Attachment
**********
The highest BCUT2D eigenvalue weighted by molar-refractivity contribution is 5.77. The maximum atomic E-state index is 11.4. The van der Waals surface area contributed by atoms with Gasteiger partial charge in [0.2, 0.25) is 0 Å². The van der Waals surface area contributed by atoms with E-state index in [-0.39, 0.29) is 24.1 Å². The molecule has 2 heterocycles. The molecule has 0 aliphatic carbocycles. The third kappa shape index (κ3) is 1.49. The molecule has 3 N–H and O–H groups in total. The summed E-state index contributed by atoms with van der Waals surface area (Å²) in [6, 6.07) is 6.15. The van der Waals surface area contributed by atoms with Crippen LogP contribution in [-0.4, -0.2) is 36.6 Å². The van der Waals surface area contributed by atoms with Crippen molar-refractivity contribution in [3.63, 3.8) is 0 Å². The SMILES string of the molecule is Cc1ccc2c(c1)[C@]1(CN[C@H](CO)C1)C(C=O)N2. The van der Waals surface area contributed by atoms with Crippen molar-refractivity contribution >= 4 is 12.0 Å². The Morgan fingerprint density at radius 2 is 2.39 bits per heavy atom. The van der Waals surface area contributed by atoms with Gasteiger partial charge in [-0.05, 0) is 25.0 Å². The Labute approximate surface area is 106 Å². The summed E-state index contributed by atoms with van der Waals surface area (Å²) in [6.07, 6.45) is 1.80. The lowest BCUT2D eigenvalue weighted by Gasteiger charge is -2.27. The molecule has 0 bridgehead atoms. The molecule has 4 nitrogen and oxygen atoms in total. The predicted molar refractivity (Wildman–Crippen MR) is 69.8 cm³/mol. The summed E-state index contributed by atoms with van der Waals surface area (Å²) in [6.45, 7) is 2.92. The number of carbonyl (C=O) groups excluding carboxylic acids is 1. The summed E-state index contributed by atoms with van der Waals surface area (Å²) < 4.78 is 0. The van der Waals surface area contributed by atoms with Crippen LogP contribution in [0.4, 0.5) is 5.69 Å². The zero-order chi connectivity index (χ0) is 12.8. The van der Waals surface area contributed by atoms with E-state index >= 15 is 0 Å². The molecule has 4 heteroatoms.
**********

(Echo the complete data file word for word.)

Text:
The highest BCUT2D eigenvalue weighted by molar-refractivity contribution is 5.77. The maximum atomic E-state index is 11.4. The van der Waals surface area contributed by atoms with Gasteiger partial charge in [0.2, 0.25) is 0 Å². The van der Waals surface area contributed by atoms with E-state index in [-0.39, 0.29) is 24.1 Å². The molecule has 2 heterocycles. The molecule has 0 aliphatic carbocycles. The third kappa shape index (κ3) is 1.49. The molecule has 3 N–H and O–H groups in total. The summed E-state index contributed by atoms with van der Waals surface area (Å²) in [6, 6.07) is 6.15. The van der Waals surface area contributed by atoms with Crippen LogP contribution in [-0.4, -0.2) is 36.6 Å². The van der Waals surface area contributed by atoms with Crippen molar-refractivity contribution in [3.63, 3.8) is 0 Å². The SMILES string of the molecule is Cc1ccc2c(c1)[C@]1(CN[C@H](CO)C1)C(C=O)N2. The van der Waals surface area contributed by atoms with Crippen molar-refractivity contribution >= 4 is 12.0 Å². The Morgan fingerprint density at radius 2 is 2.39 bits per heavy atom. The van der Waals surface area contributed by atoms with Gasteiger partial charge in [-0.05, 0) is 25.0 Å². The Labute approximate surface area is 106 Å². The summed E-state index contributed by atoms with van der Waals surface area (Å²) in [6.07, 6.45) is 1.80. The lowest BCUT2D eigenvalue weighted by Gasteiger charge is -2.27. The molecule has 0 bridgehead atoms. The molecule has 4 nitrogen and oxygen atoms in total. The predicted molar refractivity (Wildman–Crippen MR) is 69.8 cm³/mol. The summed E-state index contributed by atoms with van der Waals surface area (Å²) in [6.45, 7) is 2.92. The number of carbonyl (C=O) groups excluding carboxylic acids is 1. The summed E-state index contributed by atoms with van der Waals surface area (Å²) < 4.78 is 0. The van der Waals surface area contributed by atoms with Crippen LogP contribution in [0.4, 0.5) is 5.69 Å². The zero-order chi connectivity index (χ0) is 12.8. The van der Waals surface area contributed by atoms with E-state index >= 15 is 0 Å². The molecule has 4 heteroatoms.